Editor's Comment

HIV, malaria vaccine trials important

Mosquito

AIDS and malaria are diseases of major public health concerns the country is still grappling with.

Malaria is a major cause of illness and death in Zambia, particularly in highly endemic areas and among pregnant women and children under five years.
Malaria accounts for 20 percent of maternal deaths. Though the country has made strides in malaria prevention and control in the last five years, it still kills more children under the age of five than any other disease or illness.
On the other hand, the prevalence of HIV among adults (15-49) is 14.3 percent. About 1.2 million people are living with HIV in Zambia as at the end of 2016.
As a result, Government is spending a fortune to keep citizens alive by procuring life-saving drugs to contain HIV and malaria.
As long as these life-saving drugs continue to be manufactured outside Africa, the country will continue spending colossal sums on importing them.
Yet, this country has potential to either make or access them cheaply.
Therefore, the decision by the National Biosafety Authority (NBA) to approve two applications for HIV vaccine trials and malaria control sought by the Centre for Infectious Disease Research in Zambia (CIDRZ) and Macha Research Trust is magnanimous.
As a country, we cannot continue to sit on the wings and wait to receive drugs when we have scientists who can help in solving some of the public health problems we have.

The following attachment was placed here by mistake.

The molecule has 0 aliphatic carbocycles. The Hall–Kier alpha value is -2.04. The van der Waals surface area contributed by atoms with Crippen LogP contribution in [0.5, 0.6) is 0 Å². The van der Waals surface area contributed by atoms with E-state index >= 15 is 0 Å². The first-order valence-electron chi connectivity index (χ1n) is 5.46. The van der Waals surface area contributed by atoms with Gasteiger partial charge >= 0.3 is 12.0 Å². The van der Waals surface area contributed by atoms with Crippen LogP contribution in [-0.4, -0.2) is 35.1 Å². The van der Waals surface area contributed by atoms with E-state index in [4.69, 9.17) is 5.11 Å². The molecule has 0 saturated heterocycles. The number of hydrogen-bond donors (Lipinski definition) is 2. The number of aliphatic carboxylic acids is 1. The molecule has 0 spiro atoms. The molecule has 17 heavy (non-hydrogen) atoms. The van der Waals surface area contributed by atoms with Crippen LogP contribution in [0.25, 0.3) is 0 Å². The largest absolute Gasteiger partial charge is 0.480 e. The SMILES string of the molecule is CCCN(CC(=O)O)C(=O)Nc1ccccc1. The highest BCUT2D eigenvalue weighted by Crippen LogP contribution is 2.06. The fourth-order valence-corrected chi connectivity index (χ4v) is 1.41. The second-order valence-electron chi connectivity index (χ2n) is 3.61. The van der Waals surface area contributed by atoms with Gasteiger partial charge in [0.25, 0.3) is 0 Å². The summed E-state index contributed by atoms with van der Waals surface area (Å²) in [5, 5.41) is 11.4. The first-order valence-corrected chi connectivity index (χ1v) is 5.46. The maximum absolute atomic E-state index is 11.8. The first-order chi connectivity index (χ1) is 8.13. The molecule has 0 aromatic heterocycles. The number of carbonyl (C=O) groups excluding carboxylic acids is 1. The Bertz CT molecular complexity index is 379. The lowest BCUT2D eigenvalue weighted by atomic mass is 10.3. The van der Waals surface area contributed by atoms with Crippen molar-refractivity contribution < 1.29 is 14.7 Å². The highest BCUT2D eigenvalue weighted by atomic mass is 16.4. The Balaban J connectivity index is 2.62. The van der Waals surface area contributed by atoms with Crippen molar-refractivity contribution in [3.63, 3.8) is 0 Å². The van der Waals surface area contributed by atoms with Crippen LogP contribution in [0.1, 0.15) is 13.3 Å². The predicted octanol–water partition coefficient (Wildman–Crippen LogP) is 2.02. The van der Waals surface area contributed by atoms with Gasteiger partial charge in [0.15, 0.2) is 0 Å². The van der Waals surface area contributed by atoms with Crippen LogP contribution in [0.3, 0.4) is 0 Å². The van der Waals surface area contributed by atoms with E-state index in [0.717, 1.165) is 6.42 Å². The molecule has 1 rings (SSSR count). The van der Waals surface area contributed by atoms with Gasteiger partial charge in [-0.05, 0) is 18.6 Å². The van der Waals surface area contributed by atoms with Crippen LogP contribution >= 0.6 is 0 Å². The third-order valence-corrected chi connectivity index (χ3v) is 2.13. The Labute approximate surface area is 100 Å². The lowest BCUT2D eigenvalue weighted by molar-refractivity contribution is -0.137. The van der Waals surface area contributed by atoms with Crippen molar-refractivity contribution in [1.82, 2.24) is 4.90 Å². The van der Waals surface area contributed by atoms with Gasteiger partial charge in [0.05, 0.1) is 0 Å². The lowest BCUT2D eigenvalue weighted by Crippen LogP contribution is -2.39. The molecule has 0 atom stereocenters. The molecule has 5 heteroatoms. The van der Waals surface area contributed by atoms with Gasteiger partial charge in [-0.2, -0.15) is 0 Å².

In ensuring that Zambia continues to play her part in trying to resolve some of the outstanding public health challenges, CIDRZ has been granted a permit which seeks to conduct research trials on the safety and immune-genicity of HVTN 120/ALVAC in Lusaka while the malaria control will be done at Macha Research Trust in Choma.
CIDRZ’s clinical trial will evaluate the safety and immune-genicity of ALVAC-HIV [vCP2438] genetically modified vaccine in healthy HIV-uninfected adult participants. The permit has been awarded after the organisation met the requirements in accordance with Section 18 of the Biosafety Act number 7 of 2007.
Both CIDRZ, which has met the expected safety threshold and other requirements from collaborating partners such as Zambia Medicines Regulatory Authority and the Biomedical Research Ethics Committee, and the Macha Research Trust have credible credentials to conduct the research they have applied for.
The country stands to benefit economically and scientifically by undertaking the two prestigious clinical trials.
In fact, benefits are multiple, on the research institutions, participants and the communities involved.
For the research participants, they get new treatment for disease before it is available to anyone else. Participants play a more active role in their own health care.
Researchers may provide them with medical care and make frequent health check-ups as part of treatment.
CIDRZ and Macha Research Trust will be at the centre of attention from other research bodies in Africa and elsewhere.
The two institutions will grow their own team of researchers whose expertise will benefit the country beyond the current programmes.
The two research bodies will also benefit from funding from abroad and attract the much-needed foreign exchange, which will empower researchers and participants.
The bigger picture is that Zambia will be involved in resolving HIV and malaria challenges.


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